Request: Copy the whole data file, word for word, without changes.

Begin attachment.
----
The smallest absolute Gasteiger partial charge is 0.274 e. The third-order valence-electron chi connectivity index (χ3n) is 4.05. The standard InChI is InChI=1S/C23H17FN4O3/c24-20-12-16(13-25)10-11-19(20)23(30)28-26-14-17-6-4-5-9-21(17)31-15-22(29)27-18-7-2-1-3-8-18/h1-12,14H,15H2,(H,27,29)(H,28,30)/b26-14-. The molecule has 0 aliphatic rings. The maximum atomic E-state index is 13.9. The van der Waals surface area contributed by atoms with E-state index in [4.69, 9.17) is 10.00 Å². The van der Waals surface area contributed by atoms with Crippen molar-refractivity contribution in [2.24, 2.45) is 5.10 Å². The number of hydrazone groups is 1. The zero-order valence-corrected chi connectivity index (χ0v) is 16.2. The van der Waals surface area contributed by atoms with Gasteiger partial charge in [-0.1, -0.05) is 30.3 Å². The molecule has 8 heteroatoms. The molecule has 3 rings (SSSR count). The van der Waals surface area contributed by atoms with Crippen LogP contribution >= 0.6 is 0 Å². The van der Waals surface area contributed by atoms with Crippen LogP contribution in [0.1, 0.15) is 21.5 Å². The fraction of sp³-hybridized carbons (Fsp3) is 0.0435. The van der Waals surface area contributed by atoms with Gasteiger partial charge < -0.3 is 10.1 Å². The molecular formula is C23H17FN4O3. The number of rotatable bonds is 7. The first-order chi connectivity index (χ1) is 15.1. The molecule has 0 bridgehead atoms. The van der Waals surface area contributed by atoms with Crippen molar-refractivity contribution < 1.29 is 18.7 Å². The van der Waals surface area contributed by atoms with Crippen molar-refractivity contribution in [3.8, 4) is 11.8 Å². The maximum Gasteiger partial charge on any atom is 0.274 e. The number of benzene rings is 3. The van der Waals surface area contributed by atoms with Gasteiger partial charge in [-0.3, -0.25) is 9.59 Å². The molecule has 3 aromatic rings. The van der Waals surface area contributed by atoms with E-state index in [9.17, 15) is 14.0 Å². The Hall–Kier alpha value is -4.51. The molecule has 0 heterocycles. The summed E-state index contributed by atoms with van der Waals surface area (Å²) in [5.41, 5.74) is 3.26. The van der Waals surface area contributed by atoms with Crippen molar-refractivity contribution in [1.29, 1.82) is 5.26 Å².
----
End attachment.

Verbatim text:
The smallest absolute Gasteiger partial charge is 0.274 e. The third-order valence-electron chi connectivity index (χ3n) is 4.05. The standard InChI is InChI=1S/C23H17FN4O3/c24-20-12-16(13-25)10-11-19(20)23(30)28-26-14-17-6-4-5-9-21(17)31-15-22(29)27-18-7-2-1-3-8-18/h1-12,14H,15H2,(H,27,29)(H,28,30)/b26-14-. The molecule has 0 aliphatic rings. The maximum atomic E-state index is 13.9. The van der Waals surface area contributed by atoms with E-state index in [4.69, 9.17) is 10.00 Å². The van der Waals surface area contributed by atoms with Crippen molar-refractivity contribution in [2.24, 2.45) is 5.10 Å². The number of hydrazone groups is 1. The zero-order valence-corrected chi connectivity index (χ0v) is 16.2. The van der Waals surface area contributed by atoms with Gasteiger partial charge in [-0.1, -0.05) is 30.3 Å². The molecule has 8 heteroatoms. The molecule has 3 rings (SSSR count). The van der Waals surface area contributed by atoms with Crippen LogP contribution >= 0.6 is 0 Å². The van der Waals surface area contributed by atoms with Crippen LogP contribution in [0.1, 0.15) is 21.5 Å². The fraction of sp³-hybridized carbons (Fsp3) is 0.0435. The van der Waals surface area contributed by atoms with Gasteiger partial charge < -0.3 is 10.1 Å². The molecular formula is C23H17FN4O3. The number of rotatable bonds is 7. The first-order chi connectivity index (χ1) is 15.1. The molecule has 0 bridgehead atoms. The van der Waals surface area contributed by atoms with Crippen molar-refractivity contribution < 1.29 is 18.7 Å². The van der Waals surface area contributed by atoms with Crippen molar-refractivity contribution in [3.8, 4) is 11.8 Å². The maximum Gasteiger partial charge on any atom is 0.274 e. The number of benzene rings is 3. The van der Waals surface area contributed by atoms with Gasteiger partial charge in [-0.3, -0.25) is 9.59 Å². The molecule has 3 aromatic rings. The van der Waals surface area contributed by atoms with E-state index in [9.17, 15) is 14.0 Å². The Hall–Kier alpha value is -4.51. The molecule has 0 heterocycles. The summed E-state index contributed by atoms with van der Waals surface area (Å²) in [5.41, 5.74) is 3.26. The van der Waals surface area contributed by atoms with Crippen molar-refractivity contribution in [1.29, 1.82) is 5.26 Å².